Listing: Locally listed, approved March 2000.
Research laboratories and offices for GKN, built in the early 1950s.
Architects: Lavender, Twentyman and Percy.
Awards: Bronze Medal, RIBA design award.
||The 1950s produced some terrible
architecture and the style has long been unfashionable. The few
exceptions are worth preserving and this is one of them. It is well
ordered, unfussy, classical in its restraint. By one of
Wolverhampton's leading firms of architects, who did a good job with
several other important buildings locally, including Bushbury
Crematorium, the Gas Company Offices in Darlington Street and St.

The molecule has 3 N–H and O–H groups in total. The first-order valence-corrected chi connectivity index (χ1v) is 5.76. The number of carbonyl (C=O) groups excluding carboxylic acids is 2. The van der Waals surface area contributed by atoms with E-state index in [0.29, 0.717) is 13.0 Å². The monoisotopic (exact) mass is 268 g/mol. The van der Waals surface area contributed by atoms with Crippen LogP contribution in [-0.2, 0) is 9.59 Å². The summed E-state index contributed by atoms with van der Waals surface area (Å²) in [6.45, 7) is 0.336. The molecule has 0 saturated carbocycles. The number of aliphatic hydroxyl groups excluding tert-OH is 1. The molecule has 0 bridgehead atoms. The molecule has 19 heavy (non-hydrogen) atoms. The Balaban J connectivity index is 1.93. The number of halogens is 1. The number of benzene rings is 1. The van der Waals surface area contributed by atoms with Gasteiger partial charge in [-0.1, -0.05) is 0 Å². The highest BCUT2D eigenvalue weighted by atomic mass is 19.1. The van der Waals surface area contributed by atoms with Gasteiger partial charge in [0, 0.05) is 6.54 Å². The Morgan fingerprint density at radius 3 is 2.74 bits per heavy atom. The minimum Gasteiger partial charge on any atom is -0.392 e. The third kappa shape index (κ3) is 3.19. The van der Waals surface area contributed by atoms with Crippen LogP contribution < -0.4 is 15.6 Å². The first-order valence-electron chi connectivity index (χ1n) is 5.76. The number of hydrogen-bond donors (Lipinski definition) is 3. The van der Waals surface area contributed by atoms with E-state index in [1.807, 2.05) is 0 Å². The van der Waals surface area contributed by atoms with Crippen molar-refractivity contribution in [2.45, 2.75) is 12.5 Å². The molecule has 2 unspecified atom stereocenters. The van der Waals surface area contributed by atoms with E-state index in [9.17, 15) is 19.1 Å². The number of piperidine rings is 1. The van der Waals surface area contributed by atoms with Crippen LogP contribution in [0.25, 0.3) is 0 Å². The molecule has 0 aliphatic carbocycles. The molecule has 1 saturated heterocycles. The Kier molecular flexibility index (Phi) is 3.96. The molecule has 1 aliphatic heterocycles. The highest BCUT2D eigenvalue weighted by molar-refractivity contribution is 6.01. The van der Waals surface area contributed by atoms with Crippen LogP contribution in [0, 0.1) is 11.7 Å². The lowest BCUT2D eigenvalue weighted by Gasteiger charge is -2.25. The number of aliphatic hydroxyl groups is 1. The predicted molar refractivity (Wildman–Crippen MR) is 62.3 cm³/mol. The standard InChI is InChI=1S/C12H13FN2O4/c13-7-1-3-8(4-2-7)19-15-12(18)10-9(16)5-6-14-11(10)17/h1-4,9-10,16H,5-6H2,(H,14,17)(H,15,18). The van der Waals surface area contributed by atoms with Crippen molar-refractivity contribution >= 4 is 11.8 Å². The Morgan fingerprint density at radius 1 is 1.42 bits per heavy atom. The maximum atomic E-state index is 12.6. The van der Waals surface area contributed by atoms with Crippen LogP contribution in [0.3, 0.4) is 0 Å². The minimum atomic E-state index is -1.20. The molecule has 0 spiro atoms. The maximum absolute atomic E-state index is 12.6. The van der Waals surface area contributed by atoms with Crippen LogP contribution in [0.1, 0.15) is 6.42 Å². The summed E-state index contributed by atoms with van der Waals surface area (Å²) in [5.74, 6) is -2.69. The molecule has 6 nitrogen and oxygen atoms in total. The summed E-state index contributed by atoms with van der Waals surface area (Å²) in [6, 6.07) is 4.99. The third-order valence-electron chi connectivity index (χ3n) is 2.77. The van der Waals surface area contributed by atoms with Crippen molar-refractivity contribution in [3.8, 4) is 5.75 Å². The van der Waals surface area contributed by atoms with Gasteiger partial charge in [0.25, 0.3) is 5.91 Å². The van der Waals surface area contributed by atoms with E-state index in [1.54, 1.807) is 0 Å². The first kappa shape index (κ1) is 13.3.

Andrew's Church in Whitmore Reans. The value of the building
is much enhanced by the well designed and well
It is not surprising that it was local residents who initiated the move
for its preservation when redevelopment plans for the whole GKN site
seemed to threaten it. That local people should support a building
of this era speaks volumes for it. The site was once an enormous fireclay pit, of
considerable importance to local industry. The fact that this is
reclaimed land adds to the merit of the development.
Plans have now been approved for the residential
development of the whole site behind these buildings, preserving these
buildings as offices.
The building has at least one entertaining detail:
These symbols appear above the doorway, shown in the top
photo. Thanks to Karl Johnson we can now identify them. They are the
three alchemic signs.
The symbol on the left is for sulphur, the middle symbol
is for salt and the right-hand symbol is for mercury.